JupiterOne recently added support for ingesting GitHub Org, Repo, and Environment secrets.
Don’t panic! We’re only ingesting the metadata--just the data about the secrets, like their name and when they were created--not the secret values themselves! Fun fact, obtaining unencrypted secret values is not even permitted by the GitHub API.
GitHub Secrets metadata enables powerful use-cases such as secrets management, security review, and misconfiguration alerting. It allows you to securely store API tokens, passwords, and other secrets for use inside GitHub Actions builds/workflows.
GitHub Encrypted Secrets
First off, a quick review of how GitHub implements secrets:
- Encrypted secrets can be added at the top-level Organization, where they may be made available to All, Only Private, or Only Selected repositories. We recommend you practice least privilege and limit access to only selected, authorized repositories with a business need to access the Org secret.
- Encrypted secrets can be added to each Repository.
- Encrypted secrets can be added to a Repository Environment.
GitHub Environments are like targeted namespaces for sets of branch configuration, protection rules, and secrets for a given code repository. You might have less restrictive protection rules around the development environment, but tight restrictions with branch limitations for the production environment. Each environment would likely have a different set of credentials for a given Secret.
Security Review of Secrets Blast Radius
Security teams can periodically review which repositories have access to Secrets with a query, such as :
Find CodeRepo that USES Secret return CodeRepo.displayName, Secret.displayName ORDER BY Secret.displayName ASC
Auditing Secrets Rotation
Secrets should rotate regularly, especially when an employee with privileged access to those secrets is off-boarded. The following query can be added to a day-of offboarding checklist to facilitate the immediate rotation of impacted Secrets:
Find Secret with updatedOn < date.now
For compliance evidence purposes, you can easily demonstrate that all your secrets are rotated within a specified period (annually, 180d, etc):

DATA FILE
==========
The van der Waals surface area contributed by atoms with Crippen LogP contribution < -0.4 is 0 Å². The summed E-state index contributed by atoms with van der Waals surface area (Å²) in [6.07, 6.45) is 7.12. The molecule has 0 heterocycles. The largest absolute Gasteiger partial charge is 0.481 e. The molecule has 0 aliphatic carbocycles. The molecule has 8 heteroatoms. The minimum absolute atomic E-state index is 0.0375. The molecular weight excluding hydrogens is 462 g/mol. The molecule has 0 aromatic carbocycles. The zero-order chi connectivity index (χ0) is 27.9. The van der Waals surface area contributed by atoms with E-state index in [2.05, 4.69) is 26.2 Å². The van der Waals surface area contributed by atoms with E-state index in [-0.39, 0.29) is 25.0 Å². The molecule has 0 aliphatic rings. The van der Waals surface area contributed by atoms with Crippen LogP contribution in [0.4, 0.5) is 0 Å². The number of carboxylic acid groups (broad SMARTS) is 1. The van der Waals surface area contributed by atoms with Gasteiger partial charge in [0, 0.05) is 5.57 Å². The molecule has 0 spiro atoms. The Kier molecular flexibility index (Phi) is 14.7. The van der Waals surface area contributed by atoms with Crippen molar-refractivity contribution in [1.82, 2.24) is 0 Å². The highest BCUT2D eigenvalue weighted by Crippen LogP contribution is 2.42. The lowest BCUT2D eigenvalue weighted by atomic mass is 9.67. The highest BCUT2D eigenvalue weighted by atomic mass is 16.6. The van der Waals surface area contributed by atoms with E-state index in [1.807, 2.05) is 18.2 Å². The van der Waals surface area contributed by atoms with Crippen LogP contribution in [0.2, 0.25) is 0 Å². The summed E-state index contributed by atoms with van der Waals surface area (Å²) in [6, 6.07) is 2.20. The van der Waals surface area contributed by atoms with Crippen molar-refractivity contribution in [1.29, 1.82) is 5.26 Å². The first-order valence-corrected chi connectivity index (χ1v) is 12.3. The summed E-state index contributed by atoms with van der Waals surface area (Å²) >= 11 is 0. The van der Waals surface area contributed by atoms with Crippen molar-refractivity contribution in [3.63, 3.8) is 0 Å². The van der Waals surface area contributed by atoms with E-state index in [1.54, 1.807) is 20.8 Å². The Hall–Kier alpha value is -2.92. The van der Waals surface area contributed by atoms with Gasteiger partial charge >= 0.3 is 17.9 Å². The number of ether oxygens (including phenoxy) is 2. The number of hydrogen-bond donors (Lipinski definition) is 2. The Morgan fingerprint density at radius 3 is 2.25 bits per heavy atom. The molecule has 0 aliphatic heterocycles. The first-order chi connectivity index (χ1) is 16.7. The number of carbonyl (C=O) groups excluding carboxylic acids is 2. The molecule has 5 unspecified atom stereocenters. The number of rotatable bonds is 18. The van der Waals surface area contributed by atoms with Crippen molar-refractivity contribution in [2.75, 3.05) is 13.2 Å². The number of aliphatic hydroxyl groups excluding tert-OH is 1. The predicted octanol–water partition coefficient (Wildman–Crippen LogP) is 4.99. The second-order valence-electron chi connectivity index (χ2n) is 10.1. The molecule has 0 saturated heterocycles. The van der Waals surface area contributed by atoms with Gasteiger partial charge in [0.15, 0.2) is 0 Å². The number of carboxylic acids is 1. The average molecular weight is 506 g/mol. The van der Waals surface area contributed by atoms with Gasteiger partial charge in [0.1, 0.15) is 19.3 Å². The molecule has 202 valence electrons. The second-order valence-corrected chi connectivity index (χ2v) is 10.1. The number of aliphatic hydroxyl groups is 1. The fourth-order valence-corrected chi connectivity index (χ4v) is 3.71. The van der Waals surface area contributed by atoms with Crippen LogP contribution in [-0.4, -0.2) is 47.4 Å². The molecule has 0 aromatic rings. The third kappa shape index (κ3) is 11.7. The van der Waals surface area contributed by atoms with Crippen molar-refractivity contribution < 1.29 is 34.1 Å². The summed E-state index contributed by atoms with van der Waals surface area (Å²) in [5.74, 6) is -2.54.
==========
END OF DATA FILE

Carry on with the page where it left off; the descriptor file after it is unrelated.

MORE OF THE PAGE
Find Secret with updatedOn < date.now - 1 year
Find Secret with updatedOn < date.now - 180 days
Alerting on Secrets Overrides
When secrets are rotated, ideally there should be one and only one place where that secret value has to change.
Repo and environment secrets bind tighter than org-level secrets, meaning they may override the org-level values for a given Secret, by storing a secret of the same name. This override may be intentional, but in general, you want to avoid this approach, as it fosters a proliferation of secrets, makes it harder to reason about access, and makes updating/rotating secrets harder and more error-prone.
If a CodeRepo USES a github_repo_secret or github_env_secret, and a github_org_secret of the same name exists, JupiterOne will create an OVERRIDES relationship.
Let’s analyze the Secrets graph to see if we can detect inappropriate overrides of a given Secret.
Find CodeRepo that USES github_repo_secret that OVERRIDES github_org_secret RETURN TREE
Here, we want to know if a Repo-level secret overrides an already defined org-level secret.
A more abstract and powerful version of the above query would also return cases where github_env_secrets override either org or repo-level secrets.
Find CodeRepo that USES Secret that OVERRIDES >> Secret RETURN TREE
Note that here we use the relationship direction operator, >>, to specify a direction to enforce during graph traversal. By default, JupiterOne relationships are bidirectional, and this default would select too much with an abstract query like this one.
We’ll add a query similar to the above to an alert rule, like so:
Active (undismissed) JupiterOne alerts now generate Problem entities in the graph. Expanding the middle github_repo_secret, we see this relationship, too:
Therefore, another way of asking for currently problematic Secrets, assuming we’re alerting on any of the above queries, is:
Find Secret that HAS Problem
At-a-Glance View of Secrets Footprint
You can get a sense for your total Secrets footprint in GitHub with a query like the following:
Find (github_account|github_repo|github_environment) that HAS Secret RETURN TREE
This query utilizes the HAS relationship, which indicates parentage (where the secret comes from), as opposed to the previous queries, which relied on the USES relationship (what is permitted to access the secret). This produces a graph like:
Secrets management can be tricky. Adopting secrets management is an important step in improving your organization’s security posture. JupiterOne helps you bring additional visibility to this problem space, and now offers a path to insight about the state of your secrets in GitHub.
Posted By Erich Smith
Erich is the Principal Security Engineer at JupiterOne. An industry veteran of 20+ years, his background includes roles in software development, security, devops, systems administration, and compliance automation.
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